Jesus does things – miraculous things – that defy those rules.  

Nicodemus is desperately trying to understand how Jesus can “a teacher come from God” and not teach the same laws, in the same way, that all Godly teachers have done. If Jesus is “from God,” why doesn’t he act like all us Pharisees act? Why doesn’t he teach what all us Pharisees teach?

Pride and reputation constricted Nicodemus.

Nicodemus had power. Rank and file Jews looked to the Pharisees as paragons of holiness.  Leaders – religious and government leaders – sought their advice.

It might be that when Nicodemus says “we know,” it’s just a cover for “I know.”  He knows. He has an inkling of who Jesus might be (if we follow him through John’s gospel, we see that he does, by the end, become a believer).  He knows, but he can’t say that out loud – somebody might hear him.

We do the same thing: there’s something that we need to say, but we’re afraid to admit that we think that, so we attribute it to the “mysterious they.” “They say,” or “people are saying,” even “I heard this . . .”

For whatever reason, Nicodemus cannot admit that he is struggling with the question of who Jesus is.

Tradition tied him to the past. 

More than all that, what really “tied him up,” was the fact that he could not make sense of all that he had seen and heard about Jesus.

How does Jesus answer Nicodemus’ unspoken question? Even though he is flattering Jesus, below it all, Nicodemus is asking “Who are you?” Jesus says, “you must be born again – or ‘from above’.”

To a dedicated Pharisee, a “leader of Jews,” a “teacher of Israel”, to a “good church person,” Jesus says “you just be born again.” Nicodemus is no heathen, not an atheist, not a worshiper of foreign gods, not even a skeptic.

Nicodemus is what all of us aspire to be – a respected, obviously righteous, leader of his church.  Even he must be born again. And us?

We probably respond in the same way Nicodemus does.

Nicodemus asked, “How is it possible for an adult to be born? It’s impossible to enter the mother’s womb for a second time and be born, isn’t it?” Jesus answered, “I assure you, unless someone is born of water and the Spirit, it’s not possible to enter God’s kingdom. Whatever is born of the flesh is flesh, and whatever is born of the Spirit is spirit. Don’t be surprised that I said to you, ‘You must be born anew.’ God’s Spirit blows wherever it wishes. You hear its sound, but you don’t know where it comes from or where it is going. It’s the same with everyone who is born of the Spirit.”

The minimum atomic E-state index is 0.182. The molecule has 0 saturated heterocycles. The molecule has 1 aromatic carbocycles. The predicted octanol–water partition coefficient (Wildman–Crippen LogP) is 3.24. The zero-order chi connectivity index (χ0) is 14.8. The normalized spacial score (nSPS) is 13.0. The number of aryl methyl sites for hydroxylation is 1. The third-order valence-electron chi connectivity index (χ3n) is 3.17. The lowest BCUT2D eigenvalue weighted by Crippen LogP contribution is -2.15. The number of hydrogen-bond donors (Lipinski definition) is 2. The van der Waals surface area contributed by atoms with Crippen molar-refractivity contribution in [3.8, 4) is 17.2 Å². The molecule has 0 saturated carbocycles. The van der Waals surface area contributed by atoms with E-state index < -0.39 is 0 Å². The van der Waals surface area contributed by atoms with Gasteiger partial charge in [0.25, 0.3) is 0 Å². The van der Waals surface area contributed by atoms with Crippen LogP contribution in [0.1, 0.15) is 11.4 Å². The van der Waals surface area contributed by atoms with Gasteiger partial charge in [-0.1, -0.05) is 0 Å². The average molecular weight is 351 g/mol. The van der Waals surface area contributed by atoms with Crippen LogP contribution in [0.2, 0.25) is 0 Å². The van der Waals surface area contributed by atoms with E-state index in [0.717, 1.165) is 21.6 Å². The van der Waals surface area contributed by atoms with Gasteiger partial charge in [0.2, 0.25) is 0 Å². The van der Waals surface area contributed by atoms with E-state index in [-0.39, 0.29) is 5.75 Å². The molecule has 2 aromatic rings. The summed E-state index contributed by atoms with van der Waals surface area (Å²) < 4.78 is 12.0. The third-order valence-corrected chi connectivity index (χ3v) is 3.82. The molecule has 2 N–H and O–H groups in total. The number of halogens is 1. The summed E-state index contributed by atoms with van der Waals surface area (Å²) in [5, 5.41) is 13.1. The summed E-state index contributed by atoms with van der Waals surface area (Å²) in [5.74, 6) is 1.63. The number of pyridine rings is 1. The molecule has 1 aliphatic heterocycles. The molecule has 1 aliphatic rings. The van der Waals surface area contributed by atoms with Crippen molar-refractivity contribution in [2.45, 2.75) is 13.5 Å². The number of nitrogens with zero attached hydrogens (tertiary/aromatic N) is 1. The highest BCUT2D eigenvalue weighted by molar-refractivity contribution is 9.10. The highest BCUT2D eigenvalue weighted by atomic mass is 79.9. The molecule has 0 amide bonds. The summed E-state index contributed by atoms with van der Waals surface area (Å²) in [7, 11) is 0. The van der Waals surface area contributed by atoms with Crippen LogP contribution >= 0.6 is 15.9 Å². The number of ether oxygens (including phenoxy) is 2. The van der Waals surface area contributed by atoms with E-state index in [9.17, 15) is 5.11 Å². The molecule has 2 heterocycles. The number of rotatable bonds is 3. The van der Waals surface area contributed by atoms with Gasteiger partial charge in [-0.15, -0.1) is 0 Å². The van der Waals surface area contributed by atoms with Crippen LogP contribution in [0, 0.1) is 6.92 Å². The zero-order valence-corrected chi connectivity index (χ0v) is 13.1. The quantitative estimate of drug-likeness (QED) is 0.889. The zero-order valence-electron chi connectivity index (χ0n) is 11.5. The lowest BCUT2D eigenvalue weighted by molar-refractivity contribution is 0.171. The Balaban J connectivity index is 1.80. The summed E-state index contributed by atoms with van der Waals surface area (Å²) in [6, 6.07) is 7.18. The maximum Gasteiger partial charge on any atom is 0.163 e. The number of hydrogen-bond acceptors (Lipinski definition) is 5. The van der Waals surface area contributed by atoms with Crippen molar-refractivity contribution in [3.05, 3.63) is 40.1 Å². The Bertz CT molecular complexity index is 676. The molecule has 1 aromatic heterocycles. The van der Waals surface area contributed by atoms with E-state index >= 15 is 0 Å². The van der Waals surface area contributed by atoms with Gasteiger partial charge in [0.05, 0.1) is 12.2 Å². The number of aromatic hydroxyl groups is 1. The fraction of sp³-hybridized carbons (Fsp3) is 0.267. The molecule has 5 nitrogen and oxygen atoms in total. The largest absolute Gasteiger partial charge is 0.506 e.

Nicodemus said, “How are these things possible?” We might ask the same.

How? Why? I go to church. I even come to Sunday School and Wednesday night Bible Study. I know who you are. I read my bible. Me? Surely you are talking about someone else.

The birth of which Jesus speaks is not one we create or earn. It comes from “above;” is “of water (baptism) and the spirit;” and is controlled by God – just like the wind.

We are not born again by the amount of laws we uphold, the amount of hours we spend in church – nor even the amount of Bible we know. We are born again when we accept the grace of God’s love and God’s forgiveness of our sins.

He stands ready to give us that forgiveness, to blow the wind of the Holy Spirit on our lives, whenever we are ready to accept it.

With that grace comes the “freedom and power to resist evil, injustice, and oppression in whatever forms they present themselves.”  That “freedom and power” is ours. All we have to do is “accept” it, for it comes from God as a freely given gift.

God gives it when and where he sees fit – whether we approve or not.

“Jesus answered, “You are a teacher of Israel and you don’t know these things? I assure you that we speak about what we know and testify about what we have seen, but you don’t receive our testimony. If I have told you about earthly things and you don’t believe, how will you believe if I tell you about heavenly things? No one has gone up to heaven except the one who came down from heaven, the Human One. Just as Moses lifted up the snake in the wilderness, so must the Human One be lifted up so that everyone who believes in him will have eternal life. God so loved the world that he gave his only Son, so that everyone who believes in him won’t perish but will have eternal life. God didn’t send his Son into the world to judge the world, but that the world might be saved through him. 

I don’t hear anything about forcing or controlling in that verse – God gave so that whoever believes in him, everyone who believes, will be saved.

I don’t hear anything about us deciding who gets to be saved. Nothing even really about God deciding who gets to be saved – everybody can be saved!

Everybody can “accept the freedom and power.”

Even us good, church people who thought we already had it.